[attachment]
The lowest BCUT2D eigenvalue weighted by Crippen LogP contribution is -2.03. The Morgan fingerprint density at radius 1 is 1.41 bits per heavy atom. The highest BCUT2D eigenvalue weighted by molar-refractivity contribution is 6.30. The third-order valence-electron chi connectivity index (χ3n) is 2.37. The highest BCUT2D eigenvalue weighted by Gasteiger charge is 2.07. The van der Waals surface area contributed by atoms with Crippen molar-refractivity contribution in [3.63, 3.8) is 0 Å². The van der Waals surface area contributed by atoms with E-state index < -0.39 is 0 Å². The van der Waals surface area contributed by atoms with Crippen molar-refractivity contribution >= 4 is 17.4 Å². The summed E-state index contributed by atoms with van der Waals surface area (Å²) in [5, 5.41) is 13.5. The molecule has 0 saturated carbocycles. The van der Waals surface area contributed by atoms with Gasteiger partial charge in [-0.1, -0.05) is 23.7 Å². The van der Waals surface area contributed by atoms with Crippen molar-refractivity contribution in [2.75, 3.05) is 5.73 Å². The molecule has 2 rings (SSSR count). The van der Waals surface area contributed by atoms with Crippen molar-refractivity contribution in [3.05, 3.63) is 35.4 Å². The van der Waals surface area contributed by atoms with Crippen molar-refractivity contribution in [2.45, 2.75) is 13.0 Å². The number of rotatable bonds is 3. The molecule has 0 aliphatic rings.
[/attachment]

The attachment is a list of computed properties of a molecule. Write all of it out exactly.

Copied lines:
The lowest BCUT2D eigenvalue weighted by Crippen LogP contribution is -2.03. The Morgan fingerprint density at radius 1 is 1.41 bits per heavy atom. The highest BCUT2D eigenvalue weighted by molar-refractivity contribution is 6.30. The third-order valence-electron chi connectivity index (χ3n) is 2.37. The highest BCUT2D eigenvalue weighted by Gasteiger charge is 2.07. The van der Waals surface area contributed by atoms with Crippen molar-refractivity contribution in [3.63, 3.8) is 0 Å². The van der Waals surface area contributed by atoms with E-state index < -0.39 is 0 Å². The van der Waals surface area contributed by atoms with Crippen molar-refractivity contribution >= 4 is 17.4 Å². The summed E-state index contributed by atoms with van der Waals surface area (Å²) in [5, 5.41) is 13.5. The molecule has 0 saturated carbocycles. The van der Waals surface area contributed by atoms with Gasteiger partial charge in [-0.1, -0.05) is 23.7 Å². The van der Waals surface area contributed by atoms with Crippen molar-refractivity contribution in [2.75, 3.05) is 5.73 Å². The molecule has 2 rings (SSSR count). The van der Waals surface area contributed by atoms with Crippen molar-refractivity contribution in [3.05, 3.63) is 35.4 Å². The van der Waals surface area contributed by atoms with Crippen molar-refractivity contribution in [2.45, 2.75) is 13.0 Å². The number of rotatable bonds is 3. The molecule has 0 aliphatic rings.